I chose to run for the school board in the last two elections because I believe that our schools are the foundation upon which a great community is built. Strong schools lead to stronger, safer communities and stronger more vibrant businesses. This means EVERYONE in Hesperia has a vested interest in how well run HUSD is and how well HUSD continues to address the educational needs of our children.


I am very concerned about the future of HUSD and how what may come will affect our communities. HUSD faces two major issues; either one alone could devastate the district. Certainly the most obvious issue is the fiscal condition of the state and the impact continued cuts in funding will have on the district. Several years of declining enrollment and cuts to educational funding have already taken a significant toll on the district. No surprise, the second issue is the lack of civility and leadership provided by the governing board. (Point the finger at whomever you choose, the simple fact is, the board has lost the trust of many and is not providing the needed leadership.) School districts in all surrounding areas are facing the same external pressures, how the leaders within the district prepare and respond will determine whether HUSD is viewed as a standout district or an abject failure. I also feel a third less obvious issue exists that must be addressed. The citizens of Hesperia aren't supporting our schools. With all the infighting, accusations, strong-arming and overall lack of trust in the leadership that is attributed to HUSD, how can you blame the community for not wanting to be supportive? The problems that HUSD faces can only be addressed if ALL interested parties (board members, administration, teachers, non-certificated personnel AND the community) come to the table with solutions not assaults. Additionally all parties need to stop trying to blame others, defend their point of view or attack another's and make an effort to fully understand the options and potential solutions. Much has been said about how all employee groups must share the burden of cuts and how one program or another should be cut, but the community must also be prepared to do their part. It may come down to altering routes or charging for bus service, athletic and arts programs may need more support from booster clubs, schools may need to shut down, programs may need to be terminated, calendars may need to be changed and a myriad of other changes might need to be explored. In order to make HUSD a standout school district capable of attracting new families and building strong communities everyone will need to be prepared to share the burden; our teachers and staff will have to remain open to contract changes, the administration will have to shed cost and earn its keep and the parents will need to take a more active role in educating our children.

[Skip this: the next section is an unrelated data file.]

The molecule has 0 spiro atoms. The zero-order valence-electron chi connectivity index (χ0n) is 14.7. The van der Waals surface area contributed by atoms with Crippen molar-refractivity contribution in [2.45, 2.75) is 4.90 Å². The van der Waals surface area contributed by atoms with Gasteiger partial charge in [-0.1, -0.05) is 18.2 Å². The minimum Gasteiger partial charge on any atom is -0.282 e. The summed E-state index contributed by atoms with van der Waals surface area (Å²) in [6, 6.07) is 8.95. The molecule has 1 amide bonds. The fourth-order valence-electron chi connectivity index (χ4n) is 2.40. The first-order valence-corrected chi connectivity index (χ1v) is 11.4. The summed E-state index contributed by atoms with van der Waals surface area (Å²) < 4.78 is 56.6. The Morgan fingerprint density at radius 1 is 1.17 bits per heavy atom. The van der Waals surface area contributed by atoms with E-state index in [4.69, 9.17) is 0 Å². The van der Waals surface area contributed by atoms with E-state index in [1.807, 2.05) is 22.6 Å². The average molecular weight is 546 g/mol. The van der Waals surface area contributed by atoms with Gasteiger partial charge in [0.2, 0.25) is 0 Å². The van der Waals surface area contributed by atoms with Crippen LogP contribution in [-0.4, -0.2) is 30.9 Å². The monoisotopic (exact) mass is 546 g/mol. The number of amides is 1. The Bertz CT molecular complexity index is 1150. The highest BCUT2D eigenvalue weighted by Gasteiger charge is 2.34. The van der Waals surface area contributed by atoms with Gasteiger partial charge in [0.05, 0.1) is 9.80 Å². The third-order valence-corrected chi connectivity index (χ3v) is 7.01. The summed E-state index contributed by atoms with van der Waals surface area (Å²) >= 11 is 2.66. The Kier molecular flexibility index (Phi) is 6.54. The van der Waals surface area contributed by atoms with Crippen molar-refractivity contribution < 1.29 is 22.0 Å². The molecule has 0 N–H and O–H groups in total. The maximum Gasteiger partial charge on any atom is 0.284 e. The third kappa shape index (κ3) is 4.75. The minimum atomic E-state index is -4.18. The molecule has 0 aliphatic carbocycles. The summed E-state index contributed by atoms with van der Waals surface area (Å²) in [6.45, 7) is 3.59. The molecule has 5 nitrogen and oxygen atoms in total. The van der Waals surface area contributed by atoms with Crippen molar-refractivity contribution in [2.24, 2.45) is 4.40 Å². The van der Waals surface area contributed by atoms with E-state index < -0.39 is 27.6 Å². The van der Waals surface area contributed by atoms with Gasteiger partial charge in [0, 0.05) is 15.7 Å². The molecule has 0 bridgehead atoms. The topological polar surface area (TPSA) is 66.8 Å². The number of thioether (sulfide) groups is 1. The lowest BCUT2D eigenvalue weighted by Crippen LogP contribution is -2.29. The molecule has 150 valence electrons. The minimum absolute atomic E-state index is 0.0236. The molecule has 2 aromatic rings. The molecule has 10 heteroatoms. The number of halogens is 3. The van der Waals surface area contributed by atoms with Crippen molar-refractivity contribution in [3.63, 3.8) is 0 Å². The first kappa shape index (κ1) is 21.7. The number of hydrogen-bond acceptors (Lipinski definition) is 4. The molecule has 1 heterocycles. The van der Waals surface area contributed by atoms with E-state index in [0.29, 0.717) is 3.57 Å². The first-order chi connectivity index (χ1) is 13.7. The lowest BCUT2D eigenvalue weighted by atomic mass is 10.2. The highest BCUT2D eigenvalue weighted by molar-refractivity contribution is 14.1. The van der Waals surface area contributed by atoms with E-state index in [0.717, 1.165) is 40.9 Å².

In addition to my hopes that programs that provide a full and rounded education can remain in place, it is my sincerest hope that every step is taken to preserve all possible employees and that all employees of HUSD continue to receive a livable wage. Letting employees go or reducing wages to levels that force employees to look elsewhere for income will ultimately have a negative long term effect. Many of the non-certificated employees have worked for the district 10-15 years or more and have a wealth of knowledge and skill that provide benefits to the district that are not outlined in a job description. The newer teachers that are most likely to be excused add value to the district by bringing new ideas and vitality. Once these employees are lost so is the synergy of experience and vitality.


I say all of this to make a simple point. Too many people are concerned only about themselves and how changes will affect them. It's time for a Kennedy moment. And so, my fellow Hesperian's: Ask not what HUSD should do for you-ask what you should do for HUSD.